author Rich Burridge <>
Mon, 02 Feb 2015 11:55:58 -0800
changeset 3716 a2629a2cf270
parent 3640 ebe894a8833e
child 3744 a74b6fa1af7a
permissions -rw-r--r--
20451511 Yet more Userland components should have master test results to compare against

Testing of a userland component that provides tests is performed by hooking
those tests up to the 'test' target and running 'gmake test'. This should
generally pass, as failing tests may indicate things you have to fix, or
upstream tests that aren't applicable or need modifications on Solaris.

'gmake test' is often run when a component is upgraded or otherwise
intentionally changed, but sometimes it would be useful to rerun the tests
after something else has changed (such as the system being upgraded, or a
change in compilers) and see if that has affected the tests.

We do this by having a 'master test file' that contains the expected results,
and having a compare target that runs the tests and compares them with the

Note: because the initial test run and the current test run may have a
different environment (different users, different locales, different machines,
different compilers...) the results need to have all such output dependencies
removed or abstracted.

Setting up a master test file for a Userland component.

When setting up a test-and-compare run for a new component, you will need to
have master test file(s) that are identical for both the x86 and SPARC
platforms. It is suggested that they should initially be created by doing
something like the following in your x86 Userland workspace, then copied to
the same locations in your SPARC workspace and retested there.

When you run "gmake test", a check is made to see if there is a master
file of test results. If there is, then a test-then-compare run is performed.
If there isn't, then just a "normal" run of the test suite is performed.

The name of the master test file (or files to be exact), will depend upon
whether you have 32-bit, 64-bit, 32-and-64-bit and whether this is for a
Python or Perl component.

The default master file name is defined in
make-rules/ and is:




so that means it will default to looking for the following test file
master names:

32-bit: components/<component-name>/test/results-32.master

64-bit: components/<component-name>/test/results-64.master

both:   components/<component-name>/test/results-32.master

For Python, COMPONENT_TEST_MASTER is overridden in
make-rules/ to be:


so that means it's looking for one or more of:

2.6:   components/python/<component-name>/test/results-2.6-32.master
2.6:   components/python/<component-name>/test/results-2.6-64.master
2.7:   components/python/<component-name>/test/results-2.7-32.master
2.7:   components/python/<component-name>/test/results-2.7-64.master
3.4:   components/python/<component-name>/test/results-3.4-64.master

depending upon which versions of Python this component supports.

Perl is similar, with COMPONENT_TEST_MASTER being overridden in:
make-rules/ to be:


so that means it's looking for one or more of:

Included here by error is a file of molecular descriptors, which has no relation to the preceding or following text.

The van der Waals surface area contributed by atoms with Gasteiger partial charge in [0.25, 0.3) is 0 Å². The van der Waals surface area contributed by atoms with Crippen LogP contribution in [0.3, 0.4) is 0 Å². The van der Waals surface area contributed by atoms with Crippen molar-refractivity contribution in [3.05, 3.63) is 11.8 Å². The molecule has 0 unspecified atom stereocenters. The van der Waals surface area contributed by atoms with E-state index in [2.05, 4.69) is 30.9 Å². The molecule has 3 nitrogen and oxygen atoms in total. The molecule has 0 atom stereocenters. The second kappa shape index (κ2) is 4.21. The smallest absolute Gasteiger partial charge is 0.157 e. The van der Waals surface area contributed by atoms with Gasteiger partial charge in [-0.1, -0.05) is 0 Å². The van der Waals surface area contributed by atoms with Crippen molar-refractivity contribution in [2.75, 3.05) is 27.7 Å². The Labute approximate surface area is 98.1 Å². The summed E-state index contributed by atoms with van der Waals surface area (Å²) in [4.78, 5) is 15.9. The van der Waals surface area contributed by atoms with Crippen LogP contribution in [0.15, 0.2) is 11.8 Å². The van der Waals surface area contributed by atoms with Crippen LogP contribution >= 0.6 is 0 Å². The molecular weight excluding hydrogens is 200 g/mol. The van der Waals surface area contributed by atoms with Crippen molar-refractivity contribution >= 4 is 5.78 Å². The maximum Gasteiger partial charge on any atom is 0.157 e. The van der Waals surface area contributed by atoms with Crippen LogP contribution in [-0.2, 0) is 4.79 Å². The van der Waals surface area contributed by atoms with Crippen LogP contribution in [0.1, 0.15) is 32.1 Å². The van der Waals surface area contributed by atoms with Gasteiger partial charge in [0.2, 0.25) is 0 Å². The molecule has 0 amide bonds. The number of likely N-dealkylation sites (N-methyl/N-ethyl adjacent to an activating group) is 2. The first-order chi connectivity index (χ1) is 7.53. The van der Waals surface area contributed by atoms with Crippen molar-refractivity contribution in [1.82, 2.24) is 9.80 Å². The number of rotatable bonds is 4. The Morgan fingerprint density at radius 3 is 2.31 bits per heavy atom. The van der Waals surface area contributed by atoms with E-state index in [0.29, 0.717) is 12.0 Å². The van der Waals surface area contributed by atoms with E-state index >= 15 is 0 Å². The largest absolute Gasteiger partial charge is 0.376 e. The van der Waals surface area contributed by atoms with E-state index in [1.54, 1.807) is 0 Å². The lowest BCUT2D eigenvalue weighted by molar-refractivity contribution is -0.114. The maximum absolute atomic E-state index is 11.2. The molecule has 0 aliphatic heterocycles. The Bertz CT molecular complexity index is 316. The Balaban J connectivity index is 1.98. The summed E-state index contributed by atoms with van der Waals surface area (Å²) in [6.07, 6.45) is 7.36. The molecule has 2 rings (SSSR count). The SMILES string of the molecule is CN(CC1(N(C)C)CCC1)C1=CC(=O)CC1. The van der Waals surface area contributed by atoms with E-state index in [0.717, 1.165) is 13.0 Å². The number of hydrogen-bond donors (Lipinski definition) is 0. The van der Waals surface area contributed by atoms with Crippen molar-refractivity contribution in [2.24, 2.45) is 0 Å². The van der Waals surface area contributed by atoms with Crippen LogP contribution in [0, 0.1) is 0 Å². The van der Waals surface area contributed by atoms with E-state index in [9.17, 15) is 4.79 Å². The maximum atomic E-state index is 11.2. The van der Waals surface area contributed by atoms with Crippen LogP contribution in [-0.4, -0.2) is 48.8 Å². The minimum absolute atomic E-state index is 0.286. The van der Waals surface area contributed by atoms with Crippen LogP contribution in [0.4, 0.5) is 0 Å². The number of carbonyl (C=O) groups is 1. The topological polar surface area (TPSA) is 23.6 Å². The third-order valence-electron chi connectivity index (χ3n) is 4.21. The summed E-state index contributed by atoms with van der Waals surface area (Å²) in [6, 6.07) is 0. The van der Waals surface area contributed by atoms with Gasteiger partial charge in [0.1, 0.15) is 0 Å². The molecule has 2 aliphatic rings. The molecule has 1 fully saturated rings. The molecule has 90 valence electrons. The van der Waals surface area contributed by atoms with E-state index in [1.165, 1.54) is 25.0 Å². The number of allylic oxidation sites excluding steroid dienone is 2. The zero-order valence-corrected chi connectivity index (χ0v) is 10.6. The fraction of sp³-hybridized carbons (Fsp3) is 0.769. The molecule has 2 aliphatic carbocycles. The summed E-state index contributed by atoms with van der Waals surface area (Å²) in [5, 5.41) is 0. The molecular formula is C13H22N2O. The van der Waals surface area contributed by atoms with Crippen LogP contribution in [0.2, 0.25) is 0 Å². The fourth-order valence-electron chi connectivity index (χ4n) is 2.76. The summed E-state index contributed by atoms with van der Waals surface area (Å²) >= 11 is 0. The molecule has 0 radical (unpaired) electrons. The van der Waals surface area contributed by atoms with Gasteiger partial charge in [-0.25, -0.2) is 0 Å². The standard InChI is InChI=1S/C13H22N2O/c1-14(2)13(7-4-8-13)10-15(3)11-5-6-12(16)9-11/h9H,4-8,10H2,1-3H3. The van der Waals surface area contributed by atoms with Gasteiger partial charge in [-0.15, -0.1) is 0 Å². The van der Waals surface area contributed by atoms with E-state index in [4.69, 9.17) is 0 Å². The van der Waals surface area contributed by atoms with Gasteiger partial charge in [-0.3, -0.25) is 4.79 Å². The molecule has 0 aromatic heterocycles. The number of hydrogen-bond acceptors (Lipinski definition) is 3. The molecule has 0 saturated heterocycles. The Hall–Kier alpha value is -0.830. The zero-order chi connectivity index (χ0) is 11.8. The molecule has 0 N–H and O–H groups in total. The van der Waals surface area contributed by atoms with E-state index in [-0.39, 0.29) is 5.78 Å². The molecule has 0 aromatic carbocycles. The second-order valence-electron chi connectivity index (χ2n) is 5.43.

5.12:    components/perl_modules/<component>/test/results-5.12-32.master
5.12-mt: components/perl_modules/<component>/test/results-5.12-mt-32.master
5.16:    components/perl_modules/<component>/test/results-5.16-64.master

depending upon which versions of Perl this component supports.

Note that if the test results are the same for both 32-bit and 64-bit or
for all versions of Python or Perl, you can override the
COMPONENT_TEST_MASTER definition in your component Makefile and just supply
a single master files file. For example, in components/python/pep8 Makefile
we have:


In order to do a test-then-compare run rather than just run the component
test suite, initially just create an empty master test file (or files).

For example, for elinks, which just has 64-bit tests, do:

   $ cd components/elinks
   $ mkdir test
   $ touch test/results-64.master
   $ gmake test

At this point, you have a set of test results in

Even better, there are a set of "global" regular expressions that are
run on those test results to try to normalize them. The output from that
is placed in components/elinks/test/results-64.snapshot

You can now use the contents of that file as a first cut at the master results.

   $ cp test/results-64.snapshot test/results-64.master

Now run the tests again. Note that you have to get back to a clean start
just in case the test process tries to compile any code.

   $ gmake clean
   $ gmake test

At this point, it will again compare the test results against the master(s),
and if there are still differences, they will be placed in

Typically these differences will be for things like usernames, temporary
filenames, timings etc. If you have some differences, then you are going
to have to write special regexp expressions in your component Makefile to
"normalize" them, and adjust the master test results file so that it
matches what the normalized version looks like.

For example, see the transform in the asciidoc Makefile:

        '-e "s|/tmp......|/tmpxxxxxx|g" '

to "normalize" any temporary filenames that appear in the test results.

There will be other examples as more components are adjusted to test
against master results files.

If a lot of people start generating the very same ones, then we can
consider adding them to the "global" set of regexps in
make-rules/ which currently looks like:

        '-e "s|$(@D)|\\$$(@D)|g" ' \
        '-e "s|$(PERL)|\\$$(PERL)|g" ' \
        '-e "s|$(SOURCE_DIR)|\\$$(SOURCE_DIR)|g" '

When your master test file(s) are in good shape, then you should "hg add"
them to your workspace.